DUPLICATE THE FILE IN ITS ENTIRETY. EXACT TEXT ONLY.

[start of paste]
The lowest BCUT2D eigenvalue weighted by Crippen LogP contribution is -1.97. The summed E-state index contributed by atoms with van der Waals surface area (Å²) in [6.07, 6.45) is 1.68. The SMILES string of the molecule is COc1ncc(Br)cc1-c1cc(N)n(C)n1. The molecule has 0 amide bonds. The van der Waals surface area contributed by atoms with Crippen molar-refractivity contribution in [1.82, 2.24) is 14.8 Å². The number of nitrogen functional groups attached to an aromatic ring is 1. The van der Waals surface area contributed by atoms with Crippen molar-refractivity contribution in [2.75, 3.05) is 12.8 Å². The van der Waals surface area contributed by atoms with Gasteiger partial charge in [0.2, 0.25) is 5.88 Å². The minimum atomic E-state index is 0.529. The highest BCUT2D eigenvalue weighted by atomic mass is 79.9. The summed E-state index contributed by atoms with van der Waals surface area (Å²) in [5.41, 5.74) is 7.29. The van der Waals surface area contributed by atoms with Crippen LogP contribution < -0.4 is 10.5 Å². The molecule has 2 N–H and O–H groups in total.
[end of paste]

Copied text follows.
The lowest BCUT2D eigenvalue weighted by Crippen LogP contribution is -1.97. The summed E-state index contributed by atoms with van der Waals surface area (Å²) in [6.07, 6.45) is 1.68. The SMILES string of the molecule is COc1ncc(Br)cc1-c1cc(N)n(C)n1. The molecule has 0 amide bonds. The van der Waals surface area contributed by atoms with Crippen molar-refractivity contribution in [1.82, 2.24) is 14.8 Å². The number of nitrogen functional groups attached to an aromatic ring is 1. The van der Waals surface area contributed by atoms with Crippen molar-refractivity contribution in [2.75, 3.05) is 12.8 Å². The van der Waals surface area contributed by atoms with Gasteiger partial charge in [0.2, 0.25) is 5.88 Å². The minimum atomic E-state index is 0.529. The highest BCUT2D eigenvalue weighted by atomic mass is 79.9. The summed E-state index contributed by atoms with van der Waals surface area (Å²) in [5.41, 5.74) is 7.29. The van der Waals surface area contributed by atoms with Crippen LogP contribution < -0.4 is 10.5 Å². The molecule has 2 N–H and O–H groups in total.